What is Raising the Participation Age, or RPA for short?
Most 16 and 17 year olds stay in education or training and the Government is increasing the age at which everyone needs to do so.
RPA is not about staying in school longer, but about continuing in some kind of learning.
At age 16, young people will have a choice on how they participate post-16.
Remain in full-time education, such as that offered in school, sixth form or college
Choose work-based learning, such as an Apprenticeship
Be in part-time education or training, if they are employed, self- employed or volunteering for more than 20 hours a week.
If you are in Year 11, you will need to continue in education or training until at least the end of the 'school' year in which you turn 17.
If you are in Year 10 or below, you will need to continue until at least your 18th birthday.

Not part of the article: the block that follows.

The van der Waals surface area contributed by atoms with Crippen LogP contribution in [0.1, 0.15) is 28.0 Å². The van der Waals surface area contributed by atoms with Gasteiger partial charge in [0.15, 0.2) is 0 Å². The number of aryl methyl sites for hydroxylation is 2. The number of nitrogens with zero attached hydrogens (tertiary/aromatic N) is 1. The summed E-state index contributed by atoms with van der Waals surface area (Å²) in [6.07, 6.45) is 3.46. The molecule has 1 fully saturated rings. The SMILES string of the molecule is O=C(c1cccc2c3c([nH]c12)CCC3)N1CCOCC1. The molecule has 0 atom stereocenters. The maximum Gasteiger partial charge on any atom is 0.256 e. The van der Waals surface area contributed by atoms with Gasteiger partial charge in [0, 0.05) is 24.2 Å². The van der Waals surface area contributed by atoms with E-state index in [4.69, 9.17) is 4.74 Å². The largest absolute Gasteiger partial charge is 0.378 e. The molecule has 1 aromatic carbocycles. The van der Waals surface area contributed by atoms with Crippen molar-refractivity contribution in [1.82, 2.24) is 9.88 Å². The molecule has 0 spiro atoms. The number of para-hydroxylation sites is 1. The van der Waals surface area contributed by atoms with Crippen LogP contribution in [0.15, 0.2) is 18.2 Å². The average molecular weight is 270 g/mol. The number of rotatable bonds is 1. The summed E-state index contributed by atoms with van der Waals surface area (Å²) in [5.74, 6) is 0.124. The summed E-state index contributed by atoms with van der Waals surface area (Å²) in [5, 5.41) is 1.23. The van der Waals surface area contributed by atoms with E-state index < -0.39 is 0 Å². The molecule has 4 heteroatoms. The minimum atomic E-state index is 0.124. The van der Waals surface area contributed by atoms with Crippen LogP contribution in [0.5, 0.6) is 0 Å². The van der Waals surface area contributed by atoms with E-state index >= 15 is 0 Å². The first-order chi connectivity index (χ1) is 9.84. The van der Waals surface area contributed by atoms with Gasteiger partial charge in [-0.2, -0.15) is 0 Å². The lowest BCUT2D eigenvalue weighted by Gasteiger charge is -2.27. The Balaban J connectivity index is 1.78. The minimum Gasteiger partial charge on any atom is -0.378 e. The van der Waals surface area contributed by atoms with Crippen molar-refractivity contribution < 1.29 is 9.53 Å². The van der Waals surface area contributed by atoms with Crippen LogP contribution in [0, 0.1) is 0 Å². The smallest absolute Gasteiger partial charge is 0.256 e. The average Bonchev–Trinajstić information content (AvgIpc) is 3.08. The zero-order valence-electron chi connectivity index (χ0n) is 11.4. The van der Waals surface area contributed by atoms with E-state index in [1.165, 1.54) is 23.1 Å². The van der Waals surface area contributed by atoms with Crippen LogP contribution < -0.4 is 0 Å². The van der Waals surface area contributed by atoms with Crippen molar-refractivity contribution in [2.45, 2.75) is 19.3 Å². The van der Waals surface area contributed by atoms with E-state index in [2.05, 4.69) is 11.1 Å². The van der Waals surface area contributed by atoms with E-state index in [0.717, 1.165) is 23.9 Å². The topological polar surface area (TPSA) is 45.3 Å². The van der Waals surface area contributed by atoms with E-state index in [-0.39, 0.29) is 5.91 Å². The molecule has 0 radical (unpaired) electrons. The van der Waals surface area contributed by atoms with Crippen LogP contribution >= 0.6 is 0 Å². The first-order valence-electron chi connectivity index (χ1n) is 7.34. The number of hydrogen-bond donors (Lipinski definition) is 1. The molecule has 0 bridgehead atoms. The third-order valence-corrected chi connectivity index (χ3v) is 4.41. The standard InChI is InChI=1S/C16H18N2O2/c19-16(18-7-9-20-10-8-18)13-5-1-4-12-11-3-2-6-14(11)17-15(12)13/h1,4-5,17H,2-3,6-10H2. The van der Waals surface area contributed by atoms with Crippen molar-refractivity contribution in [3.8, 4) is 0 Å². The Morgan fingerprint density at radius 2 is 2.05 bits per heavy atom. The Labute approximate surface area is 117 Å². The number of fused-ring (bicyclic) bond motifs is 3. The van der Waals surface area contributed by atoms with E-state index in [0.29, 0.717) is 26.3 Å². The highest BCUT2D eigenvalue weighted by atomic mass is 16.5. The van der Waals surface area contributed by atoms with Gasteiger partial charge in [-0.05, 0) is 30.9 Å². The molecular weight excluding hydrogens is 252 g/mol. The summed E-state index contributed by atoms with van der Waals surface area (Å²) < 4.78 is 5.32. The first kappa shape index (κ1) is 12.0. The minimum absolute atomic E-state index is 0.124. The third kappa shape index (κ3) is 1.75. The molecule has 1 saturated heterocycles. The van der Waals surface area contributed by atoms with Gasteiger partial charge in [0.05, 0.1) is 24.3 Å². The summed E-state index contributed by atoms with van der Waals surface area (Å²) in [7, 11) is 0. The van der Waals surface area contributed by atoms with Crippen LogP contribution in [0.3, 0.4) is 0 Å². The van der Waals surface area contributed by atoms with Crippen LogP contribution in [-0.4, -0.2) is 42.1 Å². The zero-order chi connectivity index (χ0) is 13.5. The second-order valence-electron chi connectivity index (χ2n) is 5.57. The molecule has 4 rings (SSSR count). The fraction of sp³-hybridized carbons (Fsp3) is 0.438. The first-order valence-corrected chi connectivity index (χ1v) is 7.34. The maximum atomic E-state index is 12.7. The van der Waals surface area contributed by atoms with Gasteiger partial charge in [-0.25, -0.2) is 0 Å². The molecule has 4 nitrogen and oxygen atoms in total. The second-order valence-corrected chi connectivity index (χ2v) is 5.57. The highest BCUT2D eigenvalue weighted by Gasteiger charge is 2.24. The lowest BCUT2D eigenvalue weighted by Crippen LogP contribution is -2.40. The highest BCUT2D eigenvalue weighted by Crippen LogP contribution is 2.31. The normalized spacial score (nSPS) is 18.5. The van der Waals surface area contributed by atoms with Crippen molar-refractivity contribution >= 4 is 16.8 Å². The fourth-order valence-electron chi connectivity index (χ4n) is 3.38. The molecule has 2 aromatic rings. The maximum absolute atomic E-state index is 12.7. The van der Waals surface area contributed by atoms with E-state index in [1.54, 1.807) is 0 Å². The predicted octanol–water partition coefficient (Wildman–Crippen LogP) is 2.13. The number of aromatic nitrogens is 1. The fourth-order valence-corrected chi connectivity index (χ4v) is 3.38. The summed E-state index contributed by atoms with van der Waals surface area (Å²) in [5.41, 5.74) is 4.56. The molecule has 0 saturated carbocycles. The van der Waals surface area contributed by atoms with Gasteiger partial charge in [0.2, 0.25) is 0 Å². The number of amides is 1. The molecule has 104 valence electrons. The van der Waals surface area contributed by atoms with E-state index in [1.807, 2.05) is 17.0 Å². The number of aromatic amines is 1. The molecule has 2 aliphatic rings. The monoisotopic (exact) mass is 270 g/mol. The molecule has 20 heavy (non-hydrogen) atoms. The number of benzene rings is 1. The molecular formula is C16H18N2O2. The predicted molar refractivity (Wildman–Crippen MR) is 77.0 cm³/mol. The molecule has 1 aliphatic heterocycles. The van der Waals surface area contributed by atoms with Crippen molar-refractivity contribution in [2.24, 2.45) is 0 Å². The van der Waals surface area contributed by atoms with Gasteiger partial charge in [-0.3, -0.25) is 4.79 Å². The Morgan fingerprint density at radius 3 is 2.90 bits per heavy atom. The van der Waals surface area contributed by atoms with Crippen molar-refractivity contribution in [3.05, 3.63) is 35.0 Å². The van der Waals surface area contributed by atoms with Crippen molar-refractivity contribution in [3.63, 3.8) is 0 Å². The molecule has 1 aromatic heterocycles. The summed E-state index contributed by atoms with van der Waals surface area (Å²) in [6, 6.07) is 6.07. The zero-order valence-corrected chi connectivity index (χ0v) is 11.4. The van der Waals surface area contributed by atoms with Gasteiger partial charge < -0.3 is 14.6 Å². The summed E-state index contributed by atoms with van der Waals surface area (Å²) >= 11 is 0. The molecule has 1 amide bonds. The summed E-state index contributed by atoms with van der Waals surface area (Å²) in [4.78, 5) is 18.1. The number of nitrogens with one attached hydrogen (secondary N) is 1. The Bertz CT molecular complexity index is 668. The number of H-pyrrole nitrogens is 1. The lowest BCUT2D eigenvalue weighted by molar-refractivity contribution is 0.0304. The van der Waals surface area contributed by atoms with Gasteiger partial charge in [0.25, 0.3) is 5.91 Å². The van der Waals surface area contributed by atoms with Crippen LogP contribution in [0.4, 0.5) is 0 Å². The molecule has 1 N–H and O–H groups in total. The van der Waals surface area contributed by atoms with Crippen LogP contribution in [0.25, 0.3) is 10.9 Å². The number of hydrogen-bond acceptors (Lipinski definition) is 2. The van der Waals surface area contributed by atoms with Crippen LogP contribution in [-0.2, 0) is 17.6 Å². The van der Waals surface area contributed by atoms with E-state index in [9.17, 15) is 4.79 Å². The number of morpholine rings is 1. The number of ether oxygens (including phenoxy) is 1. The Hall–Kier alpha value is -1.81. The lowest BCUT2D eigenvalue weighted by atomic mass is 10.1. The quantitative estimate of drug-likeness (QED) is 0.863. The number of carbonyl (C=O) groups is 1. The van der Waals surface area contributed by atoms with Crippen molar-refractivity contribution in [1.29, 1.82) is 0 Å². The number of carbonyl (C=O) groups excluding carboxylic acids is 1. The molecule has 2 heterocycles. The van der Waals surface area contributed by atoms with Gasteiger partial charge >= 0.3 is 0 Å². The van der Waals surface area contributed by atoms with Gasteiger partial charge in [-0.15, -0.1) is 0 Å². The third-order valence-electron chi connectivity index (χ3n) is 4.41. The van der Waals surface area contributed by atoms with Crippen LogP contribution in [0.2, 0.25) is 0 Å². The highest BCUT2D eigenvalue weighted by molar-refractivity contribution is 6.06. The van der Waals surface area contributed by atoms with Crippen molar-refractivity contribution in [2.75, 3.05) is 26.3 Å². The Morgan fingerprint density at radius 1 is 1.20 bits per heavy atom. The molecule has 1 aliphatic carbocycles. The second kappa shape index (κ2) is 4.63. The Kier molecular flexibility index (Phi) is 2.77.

Why are things changing?
Staying in learning after Year 11 will help you get the skills and qualifications that Universities and employers are looking for.
Evidence shows that if you get qualifications at this age, it can help you to earn more over your whole lifetime - on average, young people with 2 or more A-Levels or equivalent Level 3 qualifications earn around 14% more than those without.
Where can I find out more?
Advice and guidance on the full range of options open to you will be available through your school and your Connexions Personal Adviser. Talk to your teachers about accessing advice if you want some help thinking through the pros and cons of different options.
From the 'Offsite links and online forms' section of this page 7 'Related pages':
You can find out more information about RPA from the Department for Education website.
More information on Apprenticeships is available from the Apprenticeships website.
For information about Connexions Bury go to their website.
The National Careers Service website has information on careers and learning.